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Fed’s interest rate decision IW News 17. September 2015

The neglected low inflation rate

Financial markets are eagerly waiting for the US Federal Reserve Bank (Fed) to increase its policy interest rate, the Federal Funds Rate. Experts have expected a Funds Rate hike this September since months. In the past, however, market interest rates showed a variety of responses to the Fed’s decisions. And this time the low US-inflation rate could cause such an “interest rate conundrum“ again.

Since the 1960ies the Fed increased its Federal Funds Rate target, the key US policy interest rate, 10 times. The Funds Rate is the most important factor which affects international financial markets and it has tremendous effects on market interest rates, like the US Treasury bond yields. The 10-year US-Treasury bond yield responded to 8 of 10 Funds Rate hikes positively, while it fell after the Funds Rate hikes in 1967 and 2005 and remained lower compared to the time before the rate hike even a year thereafter. In the year 2005 then-Fed chief Alan Greenspan testified before US-congress that the lower market interest rates are, what he called it, “an interest rate conundrum“.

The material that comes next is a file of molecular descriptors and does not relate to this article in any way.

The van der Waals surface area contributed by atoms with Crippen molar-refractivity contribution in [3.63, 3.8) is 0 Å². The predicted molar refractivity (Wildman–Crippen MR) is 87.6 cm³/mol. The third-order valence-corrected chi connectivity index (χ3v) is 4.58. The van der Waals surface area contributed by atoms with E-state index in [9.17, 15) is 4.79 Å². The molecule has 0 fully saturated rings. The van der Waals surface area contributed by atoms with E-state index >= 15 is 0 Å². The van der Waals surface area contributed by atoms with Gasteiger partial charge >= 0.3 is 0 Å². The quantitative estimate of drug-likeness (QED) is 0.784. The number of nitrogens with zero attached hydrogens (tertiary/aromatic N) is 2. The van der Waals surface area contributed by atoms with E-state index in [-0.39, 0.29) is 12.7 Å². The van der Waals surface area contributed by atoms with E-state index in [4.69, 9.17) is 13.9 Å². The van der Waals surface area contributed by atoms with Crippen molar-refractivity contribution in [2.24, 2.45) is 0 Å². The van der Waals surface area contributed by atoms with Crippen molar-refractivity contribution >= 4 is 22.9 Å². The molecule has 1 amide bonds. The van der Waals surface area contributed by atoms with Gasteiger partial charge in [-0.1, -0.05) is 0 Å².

The variety of market interest rate responses to Fed decisions is, however, not puzzling. The reason is that market interest rates reflect the market’s expectations about future Federal Funds Rates: When the market expects a higher Funds Rate for the next 10 years, 10-year Treasury bond yields increase, while the market’s expectation of a transitory higher, but permanently lower Funds Rate shows up in increasing short-term and decreasing long-term yields. In the year 2005 markets simply expected the Fed to lower the Funds Rate in the future – and markets were right. In the last 7 years the Funds Rate stayed near 0 percent.

Longer-term yields will only increase in response to the Fed’s decision, when markets expect a permanently higher Funds Rate. This, however, is questionable: The most recent US-inflation rate took only 0.2 percent, which is massively lower compared to its last peak of 3 percent in September 2011. An in contrast to the European Central Bank (ECB), which has an inflation target defined as an upper ceiling of near 2 percent inflation, the Fed’s inflation target is an average inflation rate of 2 percent. That is why the Fed has to produce more inflation compared to the ECB now. Higher inflation will, possibly, not materialize under a higher Funds Rate. That makes longer term market interest rates unlikely to increase – even when the Fed increases the Funds Rate tonight. The reason is that markets won’t expect the Funds Rate to remain high because of the weak inflation outlook. Hence, non-increasing longer term yields to a Funds Rate hike would be no “conundrum“.

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